| March 5, 2013

How lucky are we that in less than two months’ time, 2013 will have heralded the debut of not one, but two films from Spanish master filmmaker, Luis Buñuel, on Blu-ray?! In January, of course, we saw the fantastic release of Buñuel’s final film, 1977’s That Obscure Object of Desire, on Blu-ray from the Studiocanal Collection. And on March 12, 2013, Cohen Media Group is blessing us with another of the director’s late-career masterpieces with the Blu-ray debut of his Oscar-nominated, 1970 film, Tristana, starring Catherine Deneuve (who had also starred in Buñuel’s Belle de Jour), Buñuel-regular Fernando Rey, and Django himself, Franco Nero.

The film casts Deneuve as the titular Tristana, a young woman in early-20th century Spain who, after the death of her mother, finds herself living as the ward of aging Don Lope (Rey). Lope, a fanatical adulterer in his youth, quickly abandons one of the few principles he lives by in love (never to sleep with an innocent girl) and takes Tristana as his unofficial wife. Having thus been compromised by her guardian, Tristana opens herself to the advances of others and ultimately offends Lope’s honor when she falls for a visiting painter played by Franco Nero. And I realize even as I write this that, although this accounts for much of the plot in the first half of the film, I’ve told you virtually nothing about even that portion of the picture.

After all, the film is so incredibly nuanced thematically that it seems every word uttered by the characters contributes to our understanding of the myriad thematic statements the film makes throughout, not the least of which criticizes the role prescribed for women in Spain’s patriarchal society. Through Tristana, the then 70-year-old Buñuel provides a provocative and moving commentary about the mistreatment and rampant fetishization of women in Spanish culture, a commentary that, in spite of some notable cultural differences, speaks powerfully to the treatment of women in our modern American culture as well, especially where visual media are concerned. In this, the film powerfully explores the moral degradation of Tristana as she is sexually exploited and objectified by her self-proclaimed father and husband. And this is, one might say, what the film is really about. However, the film also highlights issues related to class distinctions, generation gaps, the struggles of workers exploited by the well-to-do, coping with handicaps, and, surprise of all surprises in a Buñuel film, religion. These themes too are prominent and integral components of Tristana’s narrative, and, to my mind, that speaks volumes about the continuous advances Buñuel made in his craft as he progressed in his career.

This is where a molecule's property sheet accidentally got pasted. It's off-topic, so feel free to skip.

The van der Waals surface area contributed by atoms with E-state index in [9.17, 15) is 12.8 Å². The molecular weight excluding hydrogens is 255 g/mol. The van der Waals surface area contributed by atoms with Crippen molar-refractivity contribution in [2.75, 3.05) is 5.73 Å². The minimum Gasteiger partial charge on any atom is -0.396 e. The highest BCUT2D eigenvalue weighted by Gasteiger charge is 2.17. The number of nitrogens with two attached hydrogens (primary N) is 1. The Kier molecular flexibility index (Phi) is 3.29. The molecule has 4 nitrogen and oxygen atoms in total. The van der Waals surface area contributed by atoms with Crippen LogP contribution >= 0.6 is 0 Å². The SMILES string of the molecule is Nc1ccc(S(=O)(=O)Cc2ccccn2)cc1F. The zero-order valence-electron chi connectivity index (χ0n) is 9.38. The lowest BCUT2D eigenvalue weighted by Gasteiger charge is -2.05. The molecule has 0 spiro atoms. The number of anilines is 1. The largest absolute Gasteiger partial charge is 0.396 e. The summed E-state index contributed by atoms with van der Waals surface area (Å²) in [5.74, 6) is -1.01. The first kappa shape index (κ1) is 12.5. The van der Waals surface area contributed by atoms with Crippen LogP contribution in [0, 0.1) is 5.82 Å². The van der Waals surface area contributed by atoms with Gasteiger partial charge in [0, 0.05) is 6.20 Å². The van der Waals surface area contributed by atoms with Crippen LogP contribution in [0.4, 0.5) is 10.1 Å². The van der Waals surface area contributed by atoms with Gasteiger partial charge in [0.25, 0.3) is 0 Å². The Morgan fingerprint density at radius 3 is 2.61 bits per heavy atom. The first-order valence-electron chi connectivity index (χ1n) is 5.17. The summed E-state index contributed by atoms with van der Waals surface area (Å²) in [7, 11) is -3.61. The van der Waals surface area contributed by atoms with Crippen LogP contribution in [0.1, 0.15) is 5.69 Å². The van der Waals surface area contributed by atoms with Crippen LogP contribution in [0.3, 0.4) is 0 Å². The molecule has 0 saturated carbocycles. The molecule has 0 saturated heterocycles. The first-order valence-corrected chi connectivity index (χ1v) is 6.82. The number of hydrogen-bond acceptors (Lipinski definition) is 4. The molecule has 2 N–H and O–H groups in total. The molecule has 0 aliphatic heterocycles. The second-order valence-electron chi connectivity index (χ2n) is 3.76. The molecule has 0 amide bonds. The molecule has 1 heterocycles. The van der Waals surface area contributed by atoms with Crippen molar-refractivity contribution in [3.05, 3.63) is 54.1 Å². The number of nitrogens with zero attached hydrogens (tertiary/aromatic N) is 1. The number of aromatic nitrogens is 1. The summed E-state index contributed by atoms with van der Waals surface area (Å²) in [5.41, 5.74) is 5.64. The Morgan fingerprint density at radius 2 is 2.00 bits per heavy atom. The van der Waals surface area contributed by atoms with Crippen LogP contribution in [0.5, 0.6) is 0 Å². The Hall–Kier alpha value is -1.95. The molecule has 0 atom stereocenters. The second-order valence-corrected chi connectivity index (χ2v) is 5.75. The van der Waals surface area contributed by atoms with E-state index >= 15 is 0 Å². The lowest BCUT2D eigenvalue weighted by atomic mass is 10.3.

In keeping with the trend of Cohen’s releases, the transfer here is spectacular, beautifully capturing the film’s original grain structure and characterized by sharp, vibrant visuals all around. Any flaws in the transfer carried over from the original film elements (debris, damage, etc.) are extremely minor, rare, and, most of all, scarcely noticeable, in part due to the film’s ability to engage us so totally in its action, thereby undermining the ability of such imperfections to distract us. The bonus content on Cohen Media’s Tristana release exceeds that of their recent release of The Thief of Bagdad (1924). The special features include audio commentary with Deneuve and critic Kent Jones, an alternate ending, a half hour lecture of sorts on Tristana as it relates to Buñuel’s oeuvre by author Peter William Evans, and both the original and restoration trailers. The booklet too exceeds expectations, featuring an essay by Cineaste editor Richard Porton, an excerpt from Richard Durgnat’s 1977 book Luis Buñuel, and most fascinatingly, excerpts from the diary kept by Catherine Deneuve during production.

About the Author:

Jef is a writer and educator in Chicago, Illinois. He holds a degree in Media & Cinema Studies from DePaul University, but sometimes he drops it and picks it back up again. He's also the Editor-in-Chief of and is fueled entirely by coffee (as if you couldn't tell).
Filed in: Video and DVD

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